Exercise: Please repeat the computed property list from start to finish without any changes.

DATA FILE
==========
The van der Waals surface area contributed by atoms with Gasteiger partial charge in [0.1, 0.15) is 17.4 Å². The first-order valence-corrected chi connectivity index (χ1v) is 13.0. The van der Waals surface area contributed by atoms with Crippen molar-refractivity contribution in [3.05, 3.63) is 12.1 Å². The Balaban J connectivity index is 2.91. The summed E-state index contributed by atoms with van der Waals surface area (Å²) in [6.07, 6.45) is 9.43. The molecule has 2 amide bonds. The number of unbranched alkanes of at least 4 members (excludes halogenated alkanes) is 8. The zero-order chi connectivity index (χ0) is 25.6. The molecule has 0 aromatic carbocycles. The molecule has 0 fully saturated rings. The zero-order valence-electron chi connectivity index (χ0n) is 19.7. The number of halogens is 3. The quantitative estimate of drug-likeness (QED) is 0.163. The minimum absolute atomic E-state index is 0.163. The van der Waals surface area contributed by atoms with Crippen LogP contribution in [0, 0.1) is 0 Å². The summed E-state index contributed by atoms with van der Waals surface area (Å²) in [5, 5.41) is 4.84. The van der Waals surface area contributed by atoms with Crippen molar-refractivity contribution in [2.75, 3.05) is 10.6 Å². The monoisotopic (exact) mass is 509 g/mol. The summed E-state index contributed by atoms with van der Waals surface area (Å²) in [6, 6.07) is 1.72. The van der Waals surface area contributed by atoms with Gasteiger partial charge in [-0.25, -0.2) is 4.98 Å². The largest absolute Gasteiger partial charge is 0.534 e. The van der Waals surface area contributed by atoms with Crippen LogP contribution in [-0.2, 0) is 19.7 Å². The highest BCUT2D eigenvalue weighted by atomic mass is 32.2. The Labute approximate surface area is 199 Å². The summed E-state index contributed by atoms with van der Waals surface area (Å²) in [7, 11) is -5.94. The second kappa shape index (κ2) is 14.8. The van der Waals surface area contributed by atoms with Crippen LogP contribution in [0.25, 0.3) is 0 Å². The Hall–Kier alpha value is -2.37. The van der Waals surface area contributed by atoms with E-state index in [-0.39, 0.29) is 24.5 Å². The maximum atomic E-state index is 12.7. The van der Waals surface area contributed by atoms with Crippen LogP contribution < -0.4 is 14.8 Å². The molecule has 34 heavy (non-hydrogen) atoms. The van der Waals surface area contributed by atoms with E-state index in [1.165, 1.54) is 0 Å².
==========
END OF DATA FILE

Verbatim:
The van der Waals surface area contributed by atoms with Gasteiger partial charge in [0.1, 0.15) is 17.4 Å². The first-order valence-corrected chi connectivity index (χ1v) is 13.0. The van der Waals surface area contributed by atoms with Crippen molar-refractivity contribution in [3.05, 3.63) is 12.1 Å². The Balaban J connectivity index is 2.91. The summed E-state index contributed by atoms with van der Waals surface area (Å²) in [6.07, 6.45) is 9.43. The molecule has 2 amide bonds. The number of unbranched alkanes of at least 4 members (excludes halogenated alkanes) is 8. The zero-order chi connectivity index (χ0) is 25.6. The molecule has 0 aromatic carbocycles. The molecule has 0 fully saturated rings. The zero-order valence-electron chi connectivity index (χ0n) is 19.7. The number of halogens is 3. The quantitative estimate of drug-likeness (QED) is 0.163. The minimum absolute atomic E-state index is 0.163. The van der Waals surface area contributed by atoms with Crippen LogP contribution in [0, 0.1) is 0 Å². The summed E-state index contributed by atoms with van der Waals surface area (Å²) in [5, 5.41) is 4.84. The van der Waals surface area contributed by atoms with Crippen molar-refractivity contribution in [2.75, 3.05) is 10.6 Å². The monoisotopic (exact) mass is 509 g/mol. The summed E-state index contributed by atoms with van der Waals surface area (Å²) in [6, 6.07) is 1.72. The van der Waals surface area contributed by atoms with Gasteiger partial charge in [-0.25, -0.2) is 4.98 Å². The largest absolute Gasteiger partial charge is 0.534 e. The van der Waals surface area contributed by atoms with Crippen LogP contribution in [-0.2, 0) is 19.7 Å². The highest BCUT2D eigenvalue weighted by atomic mass is 32.2. The Labute approximate surface area is 199 Å². The summed E-state index contributed by atoms with van der Waals surface area (Å²) in [7, 11) is -5.94. The second kappa shape index (κ2) is 14.8. The van der Waals surface area contributed by atoms with Crippen LogP contribution in [0.25, 0.3) is 0 Å². The Hall–Kier alpha value is -2.37. The van der Waals surface area contributed by atoms with E-state index in [-0.39, 0.29) is 24.5 Å². The maximum atomic E-state index is 12.7. The van der Waals surface area contributed by atoms with Crippen LogP contribution < -0.4 is 14.8 Å². The molecule has 34 heavy (non-hydrogen) atoms. The van der Waals surface area contributed by atoms with E-state index in [1.165, 1.54) is 0 Å².